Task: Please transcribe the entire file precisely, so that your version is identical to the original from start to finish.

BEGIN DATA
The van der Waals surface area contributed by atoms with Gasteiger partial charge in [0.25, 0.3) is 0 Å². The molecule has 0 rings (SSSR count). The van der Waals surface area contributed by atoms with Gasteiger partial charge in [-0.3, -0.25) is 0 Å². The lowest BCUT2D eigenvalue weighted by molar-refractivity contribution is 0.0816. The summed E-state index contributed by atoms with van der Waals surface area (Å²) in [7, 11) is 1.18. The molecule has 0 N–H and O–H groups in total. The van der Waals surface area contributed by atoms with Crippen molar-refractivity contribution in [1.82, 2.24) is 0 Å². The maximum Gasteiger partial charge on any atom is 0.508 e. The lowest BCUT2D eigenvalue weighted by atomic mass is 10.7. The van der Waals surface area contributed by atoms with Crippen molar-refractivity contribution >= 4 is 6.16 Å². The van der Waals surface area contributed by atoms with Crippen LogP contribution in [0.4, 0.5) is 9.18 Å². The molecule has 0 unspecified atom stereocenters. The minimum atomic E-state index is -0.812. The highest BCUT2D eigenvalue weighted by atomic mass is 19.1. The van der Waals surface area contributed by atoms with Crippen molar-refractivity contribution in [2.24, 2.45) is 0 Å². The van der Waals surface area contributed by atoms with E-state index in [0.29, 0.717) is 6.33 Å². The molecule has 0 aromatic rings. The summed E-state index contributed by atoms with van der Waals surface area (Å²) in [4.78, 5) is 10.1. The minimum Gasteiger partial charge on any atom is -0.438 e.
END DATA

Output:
The van der Waals surface area contributed by atoms with Gasteiger partial charge in [0.25, 0.3) is 0 Å². The molecule has 0 rings (SSSR count). The van der Waals surface area contributed by atoms with Gasteiger partial charge in [-0.3, -0.25) is 0 Å². The lowest BCUT2D eigenvalue weighted by molar-refractivity contribution is 0.0816. The summed E-state index contributed by atoms with van der Waals surface area (Å²) in [7, 11) is 1.18. The molecule has 0 N–H and O–H groups in total. The van der Waals surface area contributed by atoms with Crippen molar-refractivity contribution in [1.82, 2.24) is 0 Å². The maximum Gasteiger partial charge on any atom is 0.508 e. The lowest BCUT2D eigenvalue weighted by atomic mass is 10.7. The van der Waals surface area contributed by atoms with Crippen molar-refractivity contribution >= 4 is 6.16 Å². The van der Waals surface area contributed by atoms with Crippen LogP contribution in [0.4, 0.5) is 9.18 Å². The molecule has 0 unspecified atom stereocenters. The minimum atomic E-state index is -0.812. The highest BCUT2D eigenvalue weighted by atomic mass is 19.1. The van der Waals surface area contributed by atoms with Crippen molar-refractivity contribution in [2.24, 2.45) is 0 Å². The van der Waals surface area contributed by atoms with E-state index in [0.29, 0.717) is 6.33 Å². The molecule has 0 aromatic rings. The summed E-state index contributed by atoms with van der Waals surface area (Å²) in [4.78, 5) is 10.1. The minimum Gasteiger partial charge on any atom is -0.438 e.